Flow control techniques for real-time media applications in best-effort networks using fluid models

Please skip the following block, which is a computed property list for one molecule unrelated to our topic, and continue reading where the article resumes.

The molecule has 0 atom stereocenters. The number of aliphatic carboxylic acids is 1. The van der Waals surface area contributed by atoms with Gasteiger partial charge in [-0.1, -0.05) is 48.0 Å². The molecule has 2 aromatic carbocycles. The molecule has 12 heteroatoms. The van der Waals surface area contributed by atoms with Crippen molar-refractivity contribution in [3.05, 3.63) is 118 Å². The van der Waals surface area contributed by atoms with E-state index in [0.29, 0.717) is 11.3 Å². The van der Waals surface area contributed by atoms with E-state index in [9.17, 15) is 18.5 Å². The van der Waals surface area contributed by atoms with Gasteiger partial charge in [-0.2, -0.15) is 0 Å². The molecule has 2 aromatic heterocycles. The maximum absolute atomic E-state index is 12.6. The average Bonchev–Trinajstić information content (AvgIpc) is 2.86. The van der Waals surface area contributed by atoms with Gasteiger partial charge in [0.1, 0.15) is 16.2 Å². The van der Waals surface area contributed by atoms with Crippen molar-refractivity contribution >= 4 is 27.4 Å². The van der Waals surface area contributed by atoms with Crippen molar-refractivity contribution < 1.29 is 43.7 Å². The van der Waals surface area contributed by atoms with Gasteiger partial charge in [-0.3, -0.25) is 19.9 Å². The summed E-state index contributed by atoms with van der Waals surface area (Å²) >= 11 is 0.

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Quality of Service (QoS) in real-time media applications is an area of current interest because of the increasing demand for audio/video, and generally multimedia applications, over best effort networks, such as the Internet. Media applications are transported using the User Datagram Protocol (UDP) and tend to use a disproportionate amount of network bandwidth as they do not perform congestion or flow control. Methods for application QoS control are desirable to enable users to perceive a consistent media quality. This can be accomplished by either modifying current protocols at the transport layer or by implementing new control algorithms at the application layer irrespective of the protocol used at the transport layer. The objective of this research is to improve the QoS delivered to end-users in real-time applications transported over best-effort packet-switched networks. This is accomplished using UDP at the transport layer, along with adaptive predictive and reactive control at the application layer. An end-to-end fluid model is used, including the source buffer, the network and the destination buffer. Traditional control techniques, along with more advanced adaptive predictive control methods, are considered in order to provide the desirable QoS and make a best-effort network an attractive channel for interactive multimedia applications. The effectiveness of the control methods, is examined using a Simulink-based fluid-level simulator in combination with trace files extracted from the well-known network simulator ns-2. The results show that improvement in real-time applications transported over best-effort networks using unreliable transport protocols, such as UDP, is feasible. The improvement in QoS is reflected in the reduction of flow loss at the expense of flow dead-time increase or playback disruptions or both.